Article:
Marketing to Women: 12 Facts on the State of Women
March 6, 2011 § Leave a comment
Some disturbing facts are contained in a new report on the state of women in America. While women are becoming more educated, they still lag in income and higher paying jobs. A new report entitled Women In America – Indicators of Social and Economic Well-Being was released by the U. S. Department of Commerce this week. The report touts itself as the most comprehensive to be compiled on the state of women in some 50 years.
Here are some of the highlights – both good and bad – from this report.
1. Women are marrying later in life than they did in 1950. The average for marriage is now 30 for college educated women and 28 for those with a high school diploma.
2. Fewer women are getting married than in the past. The percentage of adults who are married declined between 1970 and 2009, from 72 percent to 62 percent for women.
3. Women are delaying or not having children at all. In 2008, about 18 percent of women age 40-44 have never had a child, almost double that in 1976 (10 percent). And the average number of children per mother has declined. The largest declines are among older women. Mothers age 40-44 had given birth to 3.4 children on average in 1976, compared to only 2.3 children in 2008.
4. Higher percentages of women age 25-34 have earned a college degree, reversing the norm of 40 years ago. The percentage of women 25-34 with at least a college degree has more than tripled since 1968. Women now account for the majority of undergraduate enrollment across all race/ethnic groups, and women earned about 57 percent of all college degrees conferred in 2007-2008. Women also account for 59 percent of graduate school enrollment.
5. Some 71% of all mothers with children under the age of 18 are working mothers.
6. Women account for 51% of all persons employed in management, professional and related occupations.
7. Women still lag behind men in income – Women working full-time now make 80 percent of what men make. Today 57% of all married couple families are dual-earner couples, compared to 46% in 1970. And more women than men work part-time.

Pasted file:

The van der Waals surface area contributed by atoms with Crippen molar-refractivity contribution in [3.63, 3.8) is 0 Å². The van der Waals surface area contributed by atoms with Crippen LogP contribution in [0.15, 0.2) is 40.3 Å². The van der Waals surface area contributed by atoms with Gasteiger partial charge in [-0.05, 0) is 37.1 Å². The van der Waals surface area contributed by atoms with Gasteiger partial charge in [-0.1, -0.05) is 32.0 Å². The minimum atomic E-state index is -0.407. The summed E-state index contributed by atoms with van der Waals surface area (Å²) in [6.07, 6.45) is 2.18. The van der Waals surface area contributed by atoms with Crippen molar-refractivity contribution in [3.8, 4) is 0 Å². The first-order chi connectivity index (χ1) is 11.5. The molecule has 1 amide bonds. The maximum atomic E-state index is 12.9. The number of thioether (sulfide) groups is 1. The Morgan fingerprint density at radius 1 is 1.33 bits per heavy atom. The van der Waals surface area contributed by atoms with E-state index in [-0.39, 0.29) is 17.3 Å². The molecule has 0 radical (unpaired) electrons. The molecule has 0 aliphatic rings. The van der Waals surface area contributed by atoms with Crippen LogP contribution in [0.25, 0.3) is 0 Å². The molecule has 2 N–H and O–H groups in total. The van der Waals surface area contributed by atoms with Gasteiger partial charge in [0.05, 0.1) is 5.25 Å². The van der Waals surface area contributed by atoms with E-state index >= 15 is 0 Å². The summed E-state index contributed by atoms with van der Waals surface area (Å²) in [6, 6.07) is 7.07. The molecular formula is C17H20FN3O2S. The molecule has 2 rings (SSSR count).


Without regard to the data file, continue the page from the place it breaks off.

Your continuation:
8. Women and men still continue to work in different occupations. Few women have construction, production or transportation jobs. And while women are more likely than men to work in professional occupations, they are more represented among lower-paying jobs. One of fifth of all women were employed in just five occupations: secretaries, registered nurses, elementary school teachers, cashiers and nursing aides.
9. Female-headed families have the lowest family earnings, typically around $42,000. And this group increased by 27% from 1988 to 2008.
10. Women are more likely than men to do volunteer work. In 2009, 30 percent of women volunteered, compared to 23 percent of men. Women most frequent volunteered with religious organizations (34%), educational or youth related organizations (28%), social or community (14%) and hospital or health related (10%).
11. Women have a longer live expectancy but the gap is closing. Females born in 2007 had a life expectancy of 80 years, compared to 75 years for male infants. However, the difference in life expectancy at birth by sex has decreased from eight years in 1975 to five years in 2007.
12. Women have more chronic health conditions than men and more women age 18-64 have no health insurance. In 2009, 18 percent of non-elderly women lacked health insurance, up from 13 percent in 1984.
- White House: Women Still Lag Behind Men In Pay (huffingtonpost.com)